Postmortem opera: ‘Charlie Parker’s Yardbird’ catches bop star musing on life – after death
Review: “Charlie Parker’s Yardbird.” Music by Daniel Schnyder, libretto by Bridgette A. Wimberly. Produced by Lyric Opera of Chicago at Harris Theater, through March 26. ★★★★
By Lawrence B. Johnson
I can only assume that tenor Lawrence Brownlee’s next operatic role will be Muhammad Ali. It took Brownlee all of five minutes as legendary jazz saxophonist Charlie Parker to own that tragic character – to reveal a deeply flawed figure as one who was determined to be his own man, a brilliant, scarred fighter who proved to the world that he was the greatest.
The vehicle for Brownlee’s prodigious and indeed compelling display was “Charlie Parker’s Yardbird,” a fiercely concentrated opera by Daniel Schnyder with a libretto by Bridgette A. Wimberly that opened a too-brief run March 24 at the Harris Theater under the aegis of Lyric Opera of Chicago’s Lyric Unlimited community outreach program. The 90-minute, chamber-scaled work had its premiere in 2015 at Opera Philadelphia. Here, the second and last performance is March 26.
Parker, who emerged from Kansas City to dazzle the jazz world at the cutting edge of bebop, died of a heart attack in 1955 at age 34 after years of substance abuse as diverse as it was relentless. He went out the way he had lived, dying in the New York hotel suite of a French-born socialite and thereby setting off a juicy scandal.
In fact, a few days passed before Parker’s body was correctly identified and the time and circumstances of his death were confirmed. It’s in that time-lapse that the opera’s fictional story unfolds, as Parker’s ghost races to compose something grand and lasting before he is (literally) spirited off to One Place or the Other.
So where else should this man, known throughout the jazz world as Bird, hunker down to create his masterpiece but Birdland, the New York jazz emporium named for him – evoked by set designer Riccardo Hernandez in suspended images of jazz greats.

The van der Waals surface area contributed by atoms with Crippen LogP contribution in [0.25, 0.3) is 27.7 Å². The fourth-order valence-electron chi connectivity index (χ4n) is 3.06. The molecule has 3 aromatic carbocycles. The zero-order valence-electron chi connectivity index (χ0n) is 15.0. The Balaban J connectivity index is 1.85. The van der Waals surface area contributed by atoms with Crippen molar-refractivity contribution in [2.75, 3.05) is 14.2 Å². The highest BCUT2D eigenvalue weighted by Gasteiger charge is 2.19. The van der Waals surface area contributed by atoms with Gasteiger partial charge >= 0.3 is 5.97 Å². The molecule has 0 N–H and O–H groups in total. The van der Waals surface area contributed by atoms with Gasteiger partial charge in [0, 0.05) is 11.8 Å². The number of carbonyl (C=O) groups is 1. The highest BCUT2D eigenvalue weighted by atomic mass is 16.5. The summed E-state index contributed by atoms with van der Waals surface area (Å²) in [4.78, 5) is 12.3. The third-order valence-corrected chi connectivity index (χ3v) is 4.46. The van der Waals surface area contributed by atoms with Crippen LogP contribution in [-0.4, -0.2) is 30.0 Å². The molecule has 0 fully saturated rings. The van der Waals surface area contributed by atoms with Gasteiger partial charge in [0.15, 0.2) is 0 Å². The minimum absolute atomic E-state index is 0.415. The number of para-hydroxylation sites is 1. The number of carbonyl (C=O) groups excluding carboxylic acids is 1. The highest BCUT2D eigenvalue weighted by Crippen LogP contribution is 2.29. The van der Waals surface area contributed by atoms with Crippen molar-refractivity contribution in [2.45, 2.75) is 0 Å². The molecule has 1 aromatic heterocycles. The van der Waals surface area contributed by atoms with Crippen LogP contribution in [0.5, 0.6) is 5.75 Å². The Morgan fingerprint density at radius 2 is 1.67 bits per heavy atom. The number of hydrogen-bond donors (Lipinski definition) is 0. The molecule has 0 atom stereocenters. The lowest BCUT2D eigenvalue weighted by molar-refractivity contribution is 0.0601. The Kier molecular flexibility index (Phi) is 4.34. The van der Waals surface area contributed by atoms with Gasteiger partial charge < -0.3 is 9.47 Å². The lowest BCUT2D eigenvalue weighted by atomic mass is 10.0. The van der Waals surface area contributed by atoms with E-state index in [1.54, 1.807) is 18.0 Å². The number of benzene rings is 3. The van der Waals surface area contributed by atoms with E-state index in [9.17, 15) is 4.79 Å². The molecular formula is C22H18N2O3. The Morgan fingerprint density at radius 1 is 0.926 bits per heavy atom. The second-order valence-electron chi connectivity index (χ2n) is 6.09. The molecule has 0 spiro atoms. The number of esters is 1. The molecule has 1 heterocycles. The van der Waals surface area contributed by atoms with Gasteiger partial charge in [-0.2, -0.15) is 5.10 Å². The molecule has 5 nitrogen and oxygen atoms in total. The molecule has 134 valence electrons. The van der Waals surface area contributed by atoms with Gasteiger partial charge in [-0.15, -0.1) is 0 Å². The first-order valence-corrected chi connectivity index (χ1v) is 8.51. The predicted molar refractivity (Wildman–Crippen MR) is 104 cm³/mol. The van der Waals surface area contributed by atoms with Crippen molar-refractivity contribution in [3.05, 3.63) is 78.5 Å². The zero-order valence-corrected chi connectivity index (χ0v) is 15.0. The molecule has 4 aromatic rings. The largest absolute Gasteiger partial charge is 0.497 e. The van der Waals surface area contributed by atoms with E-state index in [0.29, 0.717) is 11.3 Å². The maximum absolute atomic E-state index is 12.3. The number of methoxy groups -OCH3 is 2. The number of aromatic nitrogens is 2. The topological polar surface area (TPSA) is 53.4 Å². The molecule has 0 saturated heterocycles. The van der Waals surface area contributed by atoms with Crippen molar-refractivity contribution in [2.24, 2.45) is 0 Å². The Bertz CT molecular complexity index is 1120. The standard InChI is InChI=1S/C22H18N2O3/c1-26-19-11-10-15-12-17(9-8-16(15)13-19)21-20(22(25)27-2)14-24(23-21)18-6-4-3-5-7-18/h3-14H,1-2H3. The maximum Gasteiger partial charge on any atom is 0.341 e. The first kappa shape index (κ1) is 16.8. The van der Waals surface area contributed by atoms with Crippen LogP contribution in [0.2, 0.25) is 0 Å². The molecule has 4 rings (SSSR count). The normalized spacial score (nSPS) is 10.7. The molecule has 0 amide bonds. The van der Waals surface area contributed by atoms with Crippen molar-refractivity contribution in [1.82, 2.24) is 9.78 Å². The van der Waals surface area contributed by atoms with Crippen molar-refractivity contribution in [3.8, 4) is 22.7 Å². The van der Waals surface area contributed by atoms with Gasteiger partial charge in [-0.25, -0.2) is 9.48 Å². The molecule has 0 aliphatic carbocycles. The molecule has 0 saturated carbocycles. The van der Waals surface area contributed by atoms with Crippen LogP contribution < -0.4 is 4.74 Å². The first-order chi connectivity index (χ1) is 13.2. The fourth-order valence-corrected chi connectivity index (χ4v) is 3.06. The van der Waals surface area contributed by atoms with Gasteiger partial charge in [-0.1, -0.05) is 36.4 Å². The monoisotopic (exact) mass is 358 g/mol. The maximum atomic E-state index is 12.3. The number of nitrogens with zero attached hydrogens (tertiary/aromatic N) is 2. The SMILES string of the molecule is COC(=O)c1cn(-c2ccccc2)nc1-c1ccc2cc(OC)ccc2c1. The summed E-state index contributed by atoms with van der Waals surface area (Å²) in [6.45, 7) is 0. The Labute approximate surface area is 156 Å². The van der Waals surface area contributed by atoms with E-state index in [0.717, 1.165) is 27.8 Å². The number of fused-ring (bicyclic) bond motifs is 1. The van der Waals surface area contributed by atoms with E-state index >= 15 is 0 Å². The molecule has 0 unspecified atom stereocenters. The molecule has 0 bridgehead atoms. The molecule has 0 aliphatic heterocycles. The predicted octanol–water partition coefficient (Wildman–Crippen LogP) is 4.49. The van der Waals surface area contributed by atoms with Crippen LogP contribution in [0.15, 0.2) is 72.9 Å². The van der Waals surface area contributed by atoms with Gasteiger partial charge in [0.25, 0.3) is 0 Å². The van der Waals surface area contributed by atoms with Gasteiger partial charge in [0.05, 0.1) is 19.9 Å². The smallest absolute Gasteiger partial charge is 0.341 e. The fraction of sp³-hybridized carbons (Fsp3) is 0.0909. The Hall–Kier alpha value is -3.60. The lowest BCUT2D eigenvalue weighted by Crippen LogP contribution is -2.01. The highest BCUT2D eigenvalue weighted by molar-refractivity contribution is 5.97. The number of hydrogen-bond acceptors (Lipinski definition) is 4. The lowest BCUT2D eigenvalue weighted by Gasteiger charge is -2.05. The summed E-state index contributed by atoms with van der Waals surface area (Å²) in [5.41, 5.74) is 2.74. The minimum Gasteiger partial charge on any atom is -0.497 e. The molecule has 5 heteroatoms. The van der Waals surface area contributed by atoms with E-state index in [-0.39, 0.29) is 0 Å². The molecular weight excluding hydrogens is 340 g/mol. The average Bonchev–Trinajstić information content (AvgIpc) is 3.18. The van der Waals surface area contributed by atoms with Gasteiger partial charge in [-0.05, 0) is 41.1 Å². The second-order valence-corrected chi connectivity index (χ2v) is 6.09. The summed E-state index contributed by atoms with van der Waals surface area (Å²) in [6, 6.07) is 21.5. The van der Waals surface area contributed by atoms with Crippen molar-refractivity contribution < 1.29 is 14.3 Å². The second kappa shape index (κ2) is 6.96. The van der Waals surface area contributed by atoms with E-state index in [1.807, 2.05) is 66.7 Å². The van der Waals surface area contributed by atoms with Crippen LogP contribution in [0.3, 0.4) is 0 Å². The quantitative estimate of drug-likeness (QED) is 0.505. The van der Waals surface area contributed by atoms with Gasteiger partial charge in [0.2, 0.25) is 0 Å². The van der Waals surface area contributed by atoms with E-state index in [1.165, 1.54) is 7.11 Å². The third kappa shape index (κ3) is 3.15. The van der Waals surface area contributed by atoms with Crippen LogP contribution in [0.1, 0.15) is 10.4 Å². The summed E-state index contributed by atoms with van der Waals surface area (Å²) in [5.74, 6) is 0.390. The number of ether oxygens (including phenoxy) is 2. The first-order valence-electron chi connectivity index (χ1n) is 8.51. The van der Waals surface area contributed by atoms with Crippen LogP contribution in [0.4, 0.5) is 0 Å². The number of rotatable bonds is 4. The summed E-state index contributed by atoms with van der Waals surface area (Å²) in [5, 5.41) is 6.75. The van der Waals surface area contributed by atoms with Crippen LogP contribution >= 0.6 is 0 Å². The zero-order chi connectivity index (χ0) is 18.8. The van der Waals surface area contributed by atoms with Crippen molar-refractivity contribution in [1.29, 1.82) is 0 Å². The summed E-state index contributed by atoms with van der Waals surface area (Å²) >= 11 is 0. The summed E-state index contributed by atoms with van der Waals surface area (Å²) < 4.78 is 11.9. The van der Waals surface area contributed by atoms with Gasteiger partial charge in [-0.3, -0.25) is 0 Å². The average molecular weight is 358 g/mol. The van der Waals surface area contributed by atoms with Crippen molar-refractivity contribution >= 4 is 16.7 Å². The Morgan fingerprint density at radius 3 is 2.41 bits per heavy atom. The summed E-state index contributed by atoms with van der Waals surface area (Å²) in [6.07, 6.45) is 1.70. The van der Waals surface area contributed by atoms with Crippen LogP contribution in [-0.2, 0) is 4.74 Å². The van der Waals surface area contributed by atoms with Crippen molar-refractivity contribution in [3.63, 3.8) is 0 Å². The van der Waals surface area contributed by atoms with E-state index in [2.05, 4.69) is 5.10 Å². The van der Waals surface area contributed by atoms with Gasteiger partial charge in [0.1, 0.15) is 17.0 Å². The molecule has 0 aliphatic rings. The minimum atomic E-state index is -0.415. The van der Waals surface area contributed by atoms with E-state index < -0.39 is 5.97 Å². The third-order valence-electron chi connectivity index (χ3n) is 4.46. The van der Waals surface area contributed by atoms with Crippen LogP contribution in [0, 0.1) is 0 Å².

But in a reversal of the usual way these things go, the ghost is haunted by the living – his three wives (the last one common-law), his doting mother and no less a fellow bop giant than Dizzy Gillespie. In essence, Bird’s timeout to create something monumental turns into a supercharged recap of his life: a memory play.
Wimberly’s libretto is raw, taut and incisive; Schnyder’s musical score by turns bluesy, romantic and brash. But end to end, this work of white-hot theater centers on Bird, its effect dependent on an almost Herculean vocal performance; and in Brownlee’s galvanic effort, it gets nothing less.
The fraught course of Bird’s life echoes in the voices of five women who knew him best: his mother Addie (the magnificently soulful and suffering Angela Brown), the devoted Baroness Nica (sung with compassion and luscious beauty by mezzo-soprano Julie Miller) and the three “wives,” the last and ultimately closest of whom was Chan Parker, a white woman who took his name though they were not officially married. Soprano Rachel Sterrenberg brought to Chan an infectious presence and vocal exuberance that lit up the house. You couldn’t help thinking, no wonder he was drawn to her.
Adroitly fleshing out Bird’s marriages that didn’t last were mezzo-soprano Krysty Swann as Rebecca Parker and soprano Angela Mortellaro as Doris Parker. (Costumer Emily Rebholz gives all the Bird-women a high-styled look.)
Bopping and bobbing with the crazy currents of Bird’s life was Diz, the good counselor who could not get through to the headstrong sax star. Urge Bird as he might to cut out the drugs, Diz (in the warm voice and cool figure of baritone Will Liverman) never gets through to his friend. Bird’s in high gear on his race to oblivion, and neither love nor reason is going to stop him.
Yet there is grace in this tragedy – grace in the sound of Bird’s inimitable horn reflected through the prism of a 16-piece orchestra under the fluent leadership of Kelly Kuo.
In the end, it is Bird who finds his own meaning, his own redemption – not in a new musical creation, but in the sum of his life’s work. Librettist Wimberly gives him verses from the black poet Paul Laurence Dunbar’s “Sympathy,” which begins with the ringing line, “I know what the caged bird feels, alas,” and ends with the poignancy of “I know why the caged bird sings.” It is knowledge of oneself, the key to a cosmic mystery, the driving force behind a musician called Bird.
- Performance and ticket info: Details at HarrisTheaterChicago.org